Readers were asked what story they would most like to see from four bestselling authors. They replied and then voted on the top four. This is what was the final result...

A handsome hero, younger brother of a titled lord, returns from war, battle-scarred and world-weary. He lives like a recluse, but family duty calls. The older brother has only daughters and so for the sake of the succession, the hero must find a bride and beget an heir.

A young lady, shy or unattractive, facing yet another season without a suitor never expects to find herself the object of anyone’s affections. Receiving a marriage proposal within hours of meeting the hero was definitely something she’d never anticipated.

Four different authors, same premise, four different stories.

[All delicious historical romance goodness!...]

Sun
Mar 27 2011 3:00pm

The “Whey Water Version of Love”: Christina Dodd’s Candle in the Window

Candle in the Window by Christina DoddChristina Dodd’s RITA-award winner Candle in the Window is a reread, but what keeps me coming back the most is a pivotal scene where the hero’s taken the leap into love but the heroine's terrified of doing so.

At the beginning of the story, Saura and William are both blind; she, from birth, he, from injury. Blindness is a part of her life, part of who she is. She doesn’t let that stop her from doing everything that she wants to do. William, on the other hand, rails against the injustice of having his sight taken from him. His constant struggle between wanting everything to be exactly the way it was before his injury and not being able to, is wearing away his humanity.

They slowly come to terms with each other; William comes out of his self-pitying stupor and learns to re-navigate the world. She stops haranguing him and learns to accept and give affection.

[Gotta love a slow build...]

Wed
Mar 23 2011 10:00am

Hot for the Scots: Top Three Julie Garwood Medievals

Pennant Bearer

Julie Garwood’s stories were the first medievals I read, which led me to becoming enamored with the medieval sub-genre: Hardy warriors and strong women eking out a living in a harsh environment in harsh times with grace and honor—what’s not to admire?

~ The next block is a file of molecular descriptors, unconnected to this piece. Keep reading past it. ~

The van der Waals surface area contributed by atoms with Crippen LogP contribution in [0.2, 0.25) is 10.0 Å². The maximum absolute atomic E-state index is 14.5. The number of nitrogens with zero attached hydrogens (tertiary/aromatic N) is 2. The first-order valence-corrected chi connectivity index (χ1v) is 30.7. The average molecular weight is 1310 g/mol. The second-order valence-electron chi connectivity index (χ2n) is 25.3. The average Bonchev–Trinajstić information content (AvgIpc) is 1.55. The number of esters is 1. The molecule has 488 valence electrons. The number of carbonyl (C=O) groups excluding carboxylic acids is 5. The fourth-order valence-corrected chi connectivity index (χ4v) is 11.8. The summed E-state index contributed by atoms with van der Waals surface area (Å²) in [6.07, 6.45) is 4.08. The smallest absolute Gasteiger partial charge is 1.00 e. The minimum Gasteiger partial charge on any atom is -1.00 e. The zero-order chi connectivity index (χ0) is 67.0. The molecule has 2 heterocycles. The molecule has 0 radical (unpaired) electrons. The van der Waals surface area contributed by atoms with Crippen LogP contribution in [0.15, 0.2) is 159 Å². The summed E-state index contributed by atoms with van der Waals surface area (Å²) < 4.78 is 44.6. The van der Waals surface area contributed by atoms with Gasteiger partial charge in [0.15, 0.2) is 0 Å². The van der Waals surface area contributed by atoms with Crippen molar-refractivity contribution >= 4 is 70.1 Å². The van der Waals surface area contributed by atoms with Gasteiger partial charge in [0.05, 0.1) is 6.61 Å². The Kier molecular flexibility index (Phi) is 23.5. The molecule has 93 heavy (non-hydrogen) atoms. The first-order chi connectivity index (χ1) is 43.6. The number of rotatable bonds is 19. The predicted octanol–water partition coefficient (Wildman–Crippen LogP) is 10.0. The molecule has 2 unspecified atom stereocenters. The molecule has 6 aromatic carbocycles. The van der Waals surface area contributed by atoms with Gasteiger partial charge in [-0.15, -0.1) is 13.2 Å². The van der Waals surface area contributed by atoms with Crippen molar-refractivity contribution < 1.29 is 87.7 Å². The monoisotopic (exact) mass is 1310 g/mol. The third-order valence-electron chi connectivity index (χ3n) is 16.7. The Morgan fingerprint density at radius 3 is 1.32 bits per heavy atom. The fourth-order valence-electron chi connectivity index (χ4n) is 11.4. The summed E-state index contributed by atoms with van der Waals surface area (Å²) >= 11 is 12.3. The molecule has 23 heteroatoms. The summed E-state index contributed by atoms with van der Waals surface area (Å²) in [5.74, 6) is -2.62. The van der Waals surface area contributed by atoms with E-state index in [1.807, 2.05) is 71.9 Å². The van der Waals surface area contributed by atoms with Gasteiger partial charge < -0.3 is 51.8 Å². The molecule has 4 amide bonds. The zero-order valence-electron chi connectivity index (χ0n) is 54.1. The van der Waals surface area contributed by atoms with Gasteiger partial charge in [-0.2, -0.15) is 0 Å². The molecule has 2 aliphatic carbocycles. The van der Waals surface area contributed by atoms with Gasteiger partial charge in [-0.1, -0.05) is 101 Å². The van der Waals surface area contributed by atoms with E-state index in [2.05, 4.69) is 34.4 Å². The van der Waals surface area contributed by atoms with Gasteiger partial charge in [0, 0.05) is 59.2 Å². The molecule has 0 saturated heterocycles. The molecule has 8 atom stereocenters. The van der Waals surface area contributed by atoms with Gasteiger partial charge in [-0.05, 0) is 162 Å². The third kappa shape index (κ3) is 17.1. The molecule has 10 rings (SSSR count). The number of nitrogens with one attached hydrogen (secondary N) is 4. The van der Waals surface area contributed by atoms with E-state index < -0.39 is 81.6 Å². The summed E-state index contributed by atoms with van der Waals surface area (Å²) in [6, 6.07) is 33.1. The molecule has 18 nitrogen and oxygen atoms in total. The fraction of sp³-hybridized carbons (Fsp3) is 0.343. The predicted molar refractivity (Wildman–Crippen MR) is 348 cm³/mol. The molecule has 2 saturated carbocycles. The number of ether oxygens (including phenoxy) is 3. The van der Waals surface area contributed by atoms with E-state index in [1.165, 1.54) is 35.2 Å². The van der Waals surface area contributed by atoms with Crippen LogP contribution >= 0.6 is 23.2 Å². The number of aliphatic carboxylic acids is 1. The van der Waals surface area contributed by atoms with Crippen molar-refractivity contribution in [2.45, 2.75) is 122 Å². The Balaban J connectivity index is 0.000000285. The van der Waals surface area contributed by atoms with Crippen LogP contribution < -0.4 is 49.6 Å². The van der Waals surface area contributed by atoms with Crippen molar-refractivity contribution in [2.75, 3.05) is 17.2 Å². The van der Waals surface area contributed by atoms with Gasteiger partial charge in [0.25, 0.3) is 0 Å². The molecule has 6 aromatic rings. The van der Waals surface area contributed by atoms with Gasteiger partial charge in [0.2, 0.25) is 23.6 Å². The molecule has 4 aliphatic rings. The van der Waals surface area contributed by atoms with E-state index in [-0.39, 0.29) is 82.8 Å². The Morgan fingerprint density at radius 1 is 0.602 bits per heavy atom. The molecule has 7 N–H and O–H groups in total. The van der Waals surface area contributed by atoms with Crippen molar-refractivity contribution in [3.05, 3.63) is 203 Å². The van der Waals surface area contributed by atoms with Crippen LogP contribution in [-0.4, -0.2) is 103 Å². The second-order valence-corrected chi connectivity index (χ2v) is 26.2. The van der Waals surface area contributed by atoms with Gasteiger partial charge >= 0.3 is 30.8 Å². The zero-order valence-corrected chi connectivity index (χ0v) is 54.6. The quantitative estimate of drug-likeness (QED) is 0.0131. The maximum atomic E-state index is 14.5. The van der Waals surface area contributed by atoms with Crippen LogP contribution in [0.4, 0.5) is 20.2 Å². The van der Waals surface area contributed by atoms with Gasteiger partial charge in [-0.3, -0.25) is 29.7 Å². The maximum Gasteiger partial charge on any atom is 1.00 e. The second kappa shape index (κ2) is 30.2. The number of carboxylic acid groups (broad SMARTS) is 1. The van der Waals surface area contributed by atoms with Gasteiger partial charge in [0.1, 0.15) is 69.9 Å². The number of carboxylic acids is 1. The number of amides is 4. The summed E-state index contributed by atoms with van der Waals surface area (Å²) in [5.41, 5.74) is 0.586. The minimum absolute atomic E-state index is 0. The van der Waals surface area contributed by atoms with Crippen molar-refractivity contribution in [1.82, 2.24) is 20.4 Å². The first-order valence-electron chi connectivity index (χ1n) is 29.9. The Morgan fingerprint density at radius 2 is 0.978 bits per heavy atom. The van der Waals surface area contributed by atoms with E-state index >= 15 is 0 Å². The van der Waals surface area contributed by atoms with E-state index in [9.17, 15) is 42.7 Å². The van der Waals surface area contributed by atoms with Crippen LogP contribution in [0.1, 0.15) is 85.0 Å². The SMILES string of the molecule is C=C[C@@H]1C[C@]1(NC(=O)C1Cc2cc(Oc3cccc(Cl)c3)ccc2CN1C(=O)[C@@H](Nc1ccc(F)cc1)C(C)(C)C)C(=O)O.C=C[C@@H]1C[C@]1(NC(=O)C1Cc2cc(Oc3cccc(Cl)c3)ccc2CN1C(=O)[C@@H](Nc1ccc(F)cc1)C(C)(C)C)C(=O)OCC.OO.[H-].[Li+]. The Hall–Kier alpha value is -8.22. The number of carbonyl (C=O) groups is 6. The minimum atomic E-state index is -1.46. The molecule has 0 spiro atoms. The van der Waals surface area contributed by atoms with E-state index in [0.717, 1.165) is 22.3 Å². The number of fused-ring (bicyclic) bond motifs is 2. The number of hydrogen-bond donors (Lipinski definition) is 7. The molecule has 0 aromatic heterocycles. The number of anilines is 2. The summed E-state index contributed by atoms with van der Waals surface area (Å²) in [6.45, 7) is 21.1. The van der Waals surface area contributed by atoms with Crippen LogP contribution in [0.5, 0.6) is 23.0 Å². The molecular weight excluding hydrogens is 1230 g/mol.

Those same fierce warriors brought to own up to their feelings for their stalwart women make for scenes that touch the heart and the mind with that swoony feeling.

Garwood’s medievals have become keepers on my shelves, my go-to comfort read of remembered pleasure and renewed appreciation. Her characters brim with personality and passion—and they don’t do anything halfway. They’re fully immersed in life, whether they’re making love or cutting off a man’s head.

[Yikes! . . .]

Sun
Mar 20 2011 11:00am

The “Confronting the Quakers” Scene from Laura Kinsale’s Flowers from the Storm

Flowers from the Storm by Laura KinsaleOnly Laura Kinsale could take on a victim of stroke and make him into a worthy hero.

Christian, Duke of Jervaulx, the hero of Flowers from the Storm is by no means to be pitied; oh, he’s a victim of circumstance, but not a pitiable creature.

In fact, perhaps he is an admirable character: His own formidable intelligence and determination, combined with the patience and perseverance of heroine Archimedea Timms help reverse many of the speech issues that a stroke leaves Christian with.

But in times of stress, the words get as muddled up in his head as at the beginning of his illness. As duke, Christian is used to getting what he wants when he wants it. And he desperately needs his Maddygirl, as he calls her, because she’s the only one who stands between sanity and madness, hope and despair.

So in desperation, he forces her to marry him, to renounce her Quaker upbringing, and brings her to pleasure time and time again.

[Naturally! . . .]

Tue
Mar 1 2011 6:00pm

Manly Men in Red High Heels: Alistair and Rothgar Bring It!

Jo Beverley’s DevilishAll fictional stories involve world building. Historical stories require world introduction, the conveyance of a sense of place and time that the characters are going to inhabit.

The further you go back in the mists of time, the more imaginative the knitting together of the bare (and barely available) facts needs to be to make the world seem plausible.

Take the Georgian period, which for the purposes of the historical romance novel is the mid- to late 18th century to 1811. The glittering world of the nobility in Georgian England was symbolized by lavish fashions for men and women, culinary marvels, soaring architecture, and every other excess imaginable.

[How delicious! . . .]